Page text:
Hatchet Green enhancement project

Total project costs £3,309
SDF grant £1,772 (54% of total)

This project, which is now complete, replaced unattractive signage and urban-style bollards at Hatchett Green Site of Special Scientific Interest with ones more in-keeping with the New Forest Landscape.

Credit: Steve Whitmarsh

South coast Osprey project

Total project costs £12,754

SDF grant £5,000 (39% of total)

Ospreys last bred in southern England over 400 years ago. The Hampshire coast has been identified as a prime location for Osprey recolonisation as they pass through this area twice a year on migration and there is excellent feeding site and food supply. First time breeders do not build their own nest, they occupy nests built previously by other Ospreys. This project, which is part of the wider South Coast Project, is to identify suitable sites around the New Forest coast to erect artificial Osprey nest platforms.

Recording Boldre parish

Total project cost £25,494

SDF grant £9,400 (37% of total)

The Recording Boldre project, which took place during 2006 - 2008, involved the community in an exploration of the recent history of the parish with the aim of increasing understanding among residents and improving social cohesion.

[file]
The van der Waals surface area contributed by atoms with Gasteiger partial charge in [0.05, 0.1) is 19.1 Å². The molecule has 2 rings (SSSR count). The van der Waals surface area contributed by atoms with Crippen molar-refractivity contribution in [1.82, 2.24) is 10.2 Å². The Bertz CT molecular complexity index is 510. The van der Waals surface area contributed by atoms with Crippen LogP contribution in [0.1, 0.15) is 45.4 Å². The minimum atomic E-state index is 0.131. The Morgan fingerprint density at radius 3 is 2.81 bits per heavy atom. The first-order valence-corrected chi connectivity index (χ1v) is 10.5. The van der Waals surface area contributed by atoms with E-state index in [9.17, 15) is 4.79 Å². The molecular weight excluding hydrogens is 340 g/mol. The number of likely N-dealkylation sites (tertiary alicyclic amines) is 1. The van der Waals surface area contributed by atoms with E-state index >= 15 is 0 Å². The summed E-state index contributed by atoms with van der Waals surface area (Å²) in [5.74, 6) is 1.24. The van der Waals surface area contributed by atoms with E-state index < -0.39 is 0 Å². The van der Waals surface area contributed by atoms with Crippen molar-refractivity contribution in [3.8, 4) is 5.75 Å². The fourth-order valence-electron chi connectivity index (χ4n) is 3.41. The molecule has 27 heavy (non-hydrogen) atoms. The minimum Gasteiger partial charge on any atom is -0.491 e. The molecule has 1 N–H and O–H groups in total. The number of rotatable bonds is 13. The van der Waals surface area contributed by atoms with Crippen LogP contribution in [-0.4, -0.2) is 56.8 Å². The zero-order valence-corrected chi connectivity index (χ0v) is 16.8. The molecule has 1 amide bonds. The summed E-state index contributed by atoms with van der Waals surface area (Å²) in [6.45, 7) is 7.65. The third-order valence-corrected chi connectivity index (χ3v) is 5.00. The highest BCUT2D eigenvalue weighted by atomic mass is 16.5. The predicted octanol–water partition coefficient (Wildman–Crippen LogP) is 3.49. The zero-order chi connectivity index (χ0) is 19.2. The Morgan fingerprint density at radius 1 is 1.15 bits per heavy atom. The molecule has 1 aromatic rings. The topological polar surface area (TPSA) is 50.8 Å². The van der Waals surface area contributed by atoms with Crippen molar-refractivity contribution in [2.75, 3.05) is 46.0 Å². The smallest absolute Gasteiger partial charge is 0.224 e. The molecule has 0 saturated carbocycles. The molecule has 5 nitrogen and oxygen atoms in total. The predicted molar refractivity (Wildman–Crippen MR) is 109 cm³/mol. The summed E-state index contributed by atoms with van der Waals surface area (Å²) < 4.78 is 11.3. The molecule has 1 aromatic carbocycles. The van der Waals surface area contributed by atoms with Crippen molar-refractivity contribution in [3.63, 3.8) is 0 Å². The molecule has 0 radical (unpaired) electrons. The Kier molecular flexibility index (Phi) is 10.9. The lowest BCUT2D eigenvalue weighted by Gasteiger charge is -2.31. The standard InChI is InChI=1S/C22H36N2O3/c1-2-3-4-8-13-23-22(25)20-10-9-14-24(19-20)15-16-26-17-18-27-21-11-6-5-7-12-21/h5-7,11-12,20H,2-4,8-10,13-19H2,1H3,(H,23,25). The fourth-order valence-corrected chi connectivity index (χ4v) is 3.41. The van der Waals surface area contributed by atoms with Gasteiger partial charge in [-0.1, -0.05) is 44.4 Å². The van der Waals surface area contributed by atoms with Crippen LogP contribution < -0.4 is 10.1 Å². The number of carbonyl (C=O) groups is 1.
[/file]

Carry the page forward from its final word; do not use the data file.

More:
Three exhibitions were held showing photographs, documents, maps and anecdotes of local history. Interest increased with each exhibition and further material was contributed to the project. The exhibitions attracted in excess of 1,500 people and the project involved around 30 volunteers and community groups.

As a result of the project the Boldre Parish Historical Society has been formed.

Credit: Peter Roberts

Archaeological excavation equipment

Total project costs £8,601
SDF grant £1,657  (19% of total )

The Fund has helped a local archaeological society purchase essential tools and survey equipment in order to conduct  archaeological excavations, designed to provide dating evidence to better understand the Forest's history. The excavation was conducted during August 2006 and findings reported on in November.2006


Credit: New Forest Section, Hampshire Field Club

  1. Sustainability projects
  2. Sustainable buildings
  3. Green technologies
  4. Local food
  5. Local goods
  6. Education projects
  7. Conservation projects (you are here)
  8. Transport projects
  9. SDF small grants